Tomás Castellanos: My mother and I left Cuba in the summer, in August of 1994 on a boat. And we came to the U.S. through the U.S. Naval Base in Guantanamo. We were at the base for seven months in a refugee camp between August and March of '94 and '95. And then we arrived here in South Florida in March of 1995. And at that time, my uncle had been living in the U.S. for about a year and a half. He had arrived in 1993. And we went to live with him in Hialeah for a month until my mom found a job and we were able to get our own small apartment. I grew up in a pretty tight knit family. My grandparents arrived from Cuba later in 1995, right in time for Thanksgiving. So since then, we've lived very close to each other and pretty tight community. And when I was in middle school, my mother and I lived in Phoenix for two and a half years. And in Phoenix, it was interesting because the main misconception was that if you spoke Spanish, you were from Mexico. And then there was also the misconception of if you spoke Spanish or you were Hispanic, you should look a certain way. And my mother and I, who are both very fair skinned, we would oftentimes go into Hispanic grocery stores in Phoenix and be mistaken for Anglos. And, you know, people would try to speak to us in English and sometimes even they would say things near us about us in Spanish thinking that we did not understand. So those were always interesting encounters.

2022 HHM Tomas Castellanos headshot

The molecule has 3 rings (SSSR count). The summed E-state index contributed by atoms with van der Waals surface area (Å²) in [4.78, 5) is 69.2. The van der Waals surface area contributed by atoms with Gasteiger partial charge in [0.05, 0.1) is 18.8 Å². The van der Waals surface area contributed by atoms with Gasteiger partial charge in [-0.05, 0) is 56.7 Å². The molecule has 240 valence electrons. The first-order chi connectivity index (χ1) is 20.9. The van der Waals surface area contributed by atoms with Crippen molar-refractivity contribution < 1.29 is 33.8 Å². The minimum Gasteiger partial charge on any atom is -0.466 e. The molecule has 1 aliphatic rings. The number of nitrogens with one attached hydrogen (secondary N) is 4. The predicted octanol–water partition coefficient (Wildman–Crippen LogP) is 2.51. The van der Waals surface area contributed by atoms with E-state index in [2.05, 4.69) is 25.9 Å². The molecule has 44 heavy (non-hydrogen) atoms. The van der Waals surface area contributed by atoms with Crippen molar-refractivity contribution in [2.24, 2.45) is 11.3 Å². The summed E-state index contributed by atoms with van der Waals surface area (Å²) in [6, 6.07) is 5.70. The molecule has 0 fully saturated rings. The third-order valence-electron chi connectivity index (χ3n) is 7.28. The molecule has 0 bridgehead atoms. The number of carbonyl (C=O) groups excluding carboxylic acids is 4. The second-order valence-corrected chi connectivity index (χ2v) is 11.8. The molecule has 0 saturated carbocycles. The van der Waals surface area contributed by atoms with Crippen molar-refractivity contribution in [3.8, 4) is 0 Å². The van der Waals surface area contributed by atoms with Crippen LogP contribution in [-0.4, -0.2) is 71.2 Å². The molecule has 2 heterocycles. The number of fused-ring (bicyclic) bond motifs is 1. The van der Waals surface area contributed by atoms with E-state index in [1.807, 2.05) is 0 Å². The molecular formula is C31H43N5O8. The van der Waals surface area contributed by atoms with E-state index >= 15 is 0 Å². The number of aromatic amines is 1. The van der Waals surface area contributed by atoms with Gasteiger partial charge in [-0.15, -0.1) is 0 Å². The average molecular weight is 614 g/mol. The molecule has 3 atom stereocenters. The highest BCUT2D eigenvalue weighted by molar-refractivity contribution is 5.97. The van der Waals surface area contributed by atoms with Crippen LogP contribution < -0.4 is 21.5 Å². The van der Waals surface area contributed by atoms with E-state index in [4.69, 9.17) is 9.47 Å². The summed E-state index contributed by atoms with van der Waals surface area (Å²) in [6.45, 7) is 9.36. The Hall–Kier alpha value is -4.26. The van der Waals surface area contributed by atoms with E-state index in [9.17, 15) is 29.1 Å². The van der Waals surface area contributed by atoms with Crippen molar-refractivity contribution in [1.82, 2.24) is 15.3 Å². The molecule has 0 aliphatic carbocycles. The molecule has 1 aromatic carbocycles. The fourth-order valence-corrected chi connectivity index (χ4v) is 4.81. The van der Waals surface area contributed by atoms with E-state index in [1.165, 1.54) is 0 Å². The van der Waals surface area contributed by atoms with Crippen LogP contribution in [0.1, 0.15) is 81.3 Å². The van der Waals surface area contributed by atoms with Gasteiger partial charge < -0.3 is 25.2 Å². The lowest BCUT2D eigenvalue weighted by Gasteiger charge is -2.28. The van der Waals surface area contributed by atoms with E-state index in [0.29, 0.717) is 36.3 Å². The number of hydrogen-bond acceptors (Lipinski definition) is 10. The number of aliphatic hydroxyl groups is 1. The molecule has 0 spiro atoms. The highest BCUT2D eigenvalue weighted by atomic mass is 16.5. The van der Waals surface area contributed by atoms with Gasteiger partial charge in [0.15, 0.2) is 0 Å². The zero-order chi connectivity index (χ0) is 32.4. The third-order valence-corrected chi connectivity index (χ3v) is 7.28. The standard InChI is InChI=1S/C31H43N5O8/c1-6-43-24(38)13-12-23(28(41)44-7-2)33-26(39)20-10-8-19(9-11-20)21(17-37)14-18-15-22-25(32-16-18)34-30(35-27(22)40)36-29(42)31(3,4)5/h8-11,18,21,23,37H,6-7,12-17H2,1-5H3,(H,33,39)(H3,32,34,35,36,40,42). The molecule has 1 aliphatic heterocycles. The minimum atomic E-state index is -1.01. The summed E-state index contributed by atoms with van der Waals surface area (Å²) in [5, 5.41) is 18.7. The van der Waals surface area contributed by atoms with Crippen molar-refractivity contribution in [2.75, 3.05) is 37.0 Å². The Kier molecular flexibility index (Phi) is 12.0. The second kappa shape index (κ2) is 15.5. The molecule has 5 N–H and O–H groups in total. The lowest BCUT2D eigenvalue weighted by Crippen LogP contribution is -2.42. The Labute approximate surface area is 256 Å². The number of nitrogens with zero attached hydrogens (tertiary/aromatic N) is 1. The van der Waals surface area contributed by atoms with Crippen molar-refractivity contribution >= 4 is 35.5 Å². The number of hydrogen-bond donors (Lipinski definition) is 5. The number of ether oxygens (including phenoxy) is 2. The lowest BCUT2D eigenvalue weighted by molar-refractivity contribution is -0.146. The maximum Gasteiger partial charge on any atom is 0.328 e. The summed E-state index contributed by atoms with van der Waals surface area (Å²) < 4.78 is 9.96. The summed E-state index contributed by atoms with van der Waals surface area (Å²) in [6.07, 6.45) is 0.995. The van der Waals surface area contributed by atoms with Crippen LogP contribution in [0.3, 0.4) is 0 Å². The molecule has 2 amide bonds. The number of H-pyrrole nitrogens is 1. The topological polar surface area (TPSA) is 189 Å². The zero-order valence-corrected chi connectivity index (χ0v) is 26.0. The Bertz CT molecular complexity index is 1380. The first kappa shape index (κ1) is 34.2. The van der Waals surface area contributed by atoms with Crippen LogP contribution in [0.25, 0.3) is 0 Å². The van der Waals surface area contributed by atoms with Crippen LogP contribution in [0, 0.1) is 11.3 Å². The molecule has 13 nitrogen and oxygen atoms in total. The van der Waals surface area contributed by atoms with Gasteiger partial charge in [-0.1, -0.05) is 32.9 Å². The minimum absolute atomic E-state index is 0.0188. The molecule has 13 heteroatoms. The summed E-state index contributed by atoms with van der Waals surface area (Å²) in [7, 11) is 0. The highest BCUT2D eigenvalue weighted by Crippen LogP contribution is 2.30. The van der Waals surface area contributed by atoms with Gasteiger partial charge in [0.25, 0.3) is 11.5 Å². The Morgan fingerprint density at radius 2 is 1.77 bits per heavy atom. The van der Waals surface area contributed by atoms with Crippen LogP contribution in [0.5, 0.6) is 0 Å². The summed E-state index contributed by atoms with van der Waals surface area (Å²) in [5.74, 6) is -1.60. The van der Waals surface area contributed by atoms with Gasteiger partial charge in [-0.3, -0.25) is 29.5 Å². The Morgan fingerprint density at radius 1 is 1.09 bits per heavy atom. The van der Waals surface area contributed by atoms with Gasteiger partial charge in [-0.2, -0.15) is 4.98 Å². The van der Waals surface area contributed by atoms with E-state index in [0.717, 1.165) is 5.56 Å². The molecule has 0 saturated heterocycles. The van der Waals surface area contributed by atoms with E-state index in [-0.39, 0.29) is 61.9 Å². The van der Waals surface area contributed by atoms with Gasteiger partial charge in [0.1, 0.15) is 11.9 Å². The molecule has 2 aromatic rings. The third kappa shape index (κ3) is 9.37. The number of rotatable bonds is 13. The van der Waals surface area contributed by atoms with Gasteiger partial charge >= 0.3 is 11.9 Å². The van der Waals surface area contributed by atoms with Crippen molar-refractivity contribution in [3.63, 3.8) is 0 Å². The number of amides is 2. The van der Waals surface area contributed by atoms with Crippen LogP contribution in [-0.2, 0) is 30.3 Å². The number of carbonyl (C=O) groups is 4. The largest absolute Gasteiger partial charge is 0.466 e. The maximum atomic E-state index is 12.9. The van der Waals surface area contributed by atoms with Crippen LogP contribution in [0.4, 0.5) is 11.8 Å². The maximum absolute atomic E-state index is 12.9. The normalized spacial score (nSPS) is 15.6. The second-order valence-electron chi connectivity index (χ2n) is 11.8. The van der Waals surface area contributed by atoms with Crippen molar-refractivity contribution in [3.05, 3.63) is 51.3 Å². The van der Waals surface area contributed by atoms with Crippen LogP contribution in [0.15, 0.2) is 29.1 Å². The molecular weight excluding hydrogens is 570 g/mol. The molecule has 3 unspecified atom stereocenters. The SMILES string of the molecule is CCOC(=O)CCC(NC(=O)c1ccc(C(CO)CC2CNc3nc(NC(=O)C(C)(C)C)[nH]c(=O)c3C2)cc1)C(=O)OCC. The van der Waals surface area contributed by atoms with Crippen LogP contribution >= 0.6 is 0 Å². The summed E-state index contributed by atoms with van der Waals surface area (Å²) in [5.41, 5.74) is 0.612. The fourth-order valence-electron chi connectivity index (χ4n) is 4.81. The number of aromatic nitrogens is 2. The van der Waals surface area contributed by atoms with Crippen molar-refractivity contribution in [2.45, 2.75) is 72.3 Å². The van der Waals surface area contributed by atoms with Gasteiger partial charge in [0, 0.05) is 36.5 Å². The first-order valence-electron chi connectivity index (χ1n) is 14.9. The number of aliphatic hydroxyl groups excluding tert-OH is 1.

But look, I think the biggest misconception is that we're honestly a very diverse group of people. We're honestly just like everybody else. We want the same things that most other Americans want, you know, to have good homes, good education, good jobs. You know, family is important to us. I don't think we're that different. And we're also diverse, we're not just one group. When I arrived in college, I realized that we didn't have any Cuban American Student Association. I was able to gather three or four Cubans who I found as a freshman and we kind of restarted the club. And that was a very big part of my extracurricular life on campus during my four years in college. Later on when I went to law school, I was involved with the Hispanic Law Student Association. I got involved with CABA, the Cuban American Bar Association, when I was in law school, actually. But I've been a member since I've been a law student. I participated in their mentorship program as a law student, which is great. I was assigned a mentor who was really good to me and really helped me a lot. Now as an attorney, I got involved when I was a younger associate with some pro-bono work with immigrants from Guatemala who were seeking asylum in the United States. And that was very rewarding. In law school, I actually was able to successfully get asylum for an immigrant from El Salvador as part of a clinic that I did. So that was really rewarding as well. And honestly, a lot of the stuff I do for the Hispanic community is more informal. I tend to mentor a lot of younger people who reach out to me who are looking to go to law school or are currently in law school, who are from South Florida, who are Hispanic, who are trying to get jobs or trying to figure out what they want to do. So I do a lot of that type of informal mentoring as well. For me, it's important because I felt that I didn't really have anybody close to me when I was young to guide me in that sense. I'm the only lawyer in my family. Nobody else in my family has gone to law school. Even though my parents are well-educated people, they were educated in a different country and a different culture, different educational system. So when I was growing up, I kind of had to figure it out on my own with not a lot of guidance. So if I can help somebody younger who maybe is in the situation that I was in when I was younger, then I'm very happy to do that because I wish that maybe I would have had more guidance myself. The few people from Central America that I've helped when it comes to asylum cases have all had really interesting stories. There was a man from El Salvador that I worked with when I was a law student. His brother had been killed by one of the gangs in El Salvador because the family had refused to make one of those payments. This family, their dad lived in the United States, so they knew that they had some access to money. So the gangs demanded some kind of payment for security purposes and they refused to make the payment. And as a result, they killed one of his brothers. And soon after that, he fled the country and came to the United States to live with his dad and his dad's wife in the United States. And so he was seeking asylum and it was it was very interesting, because a lot of people in that situation are scared of authority. They can't distinguish the difference between their attorney who is representing them and the state that is trying to deport them. And it takes a lot of time to meet with them multiple times before you gain their trust and they start telling their story and they start really opening up because they are afraid of telling their story to anybody, particularly somebody that they feel has some kind of authority. And you have to really explain to them, "No, I'm not to the state. I'm not here to deport you. I am your counsel. I'm here to try to help you stay in this country." And I think also they really appreciate and I hope more native Spanish speakers do this, because I think that when you're able to connect with them, you know, as a native speaker in their language, it really helps them become comfortable with you, open up to you in a way that maybe they won't to somebody else who they feel it's more is more culturally foreign to them.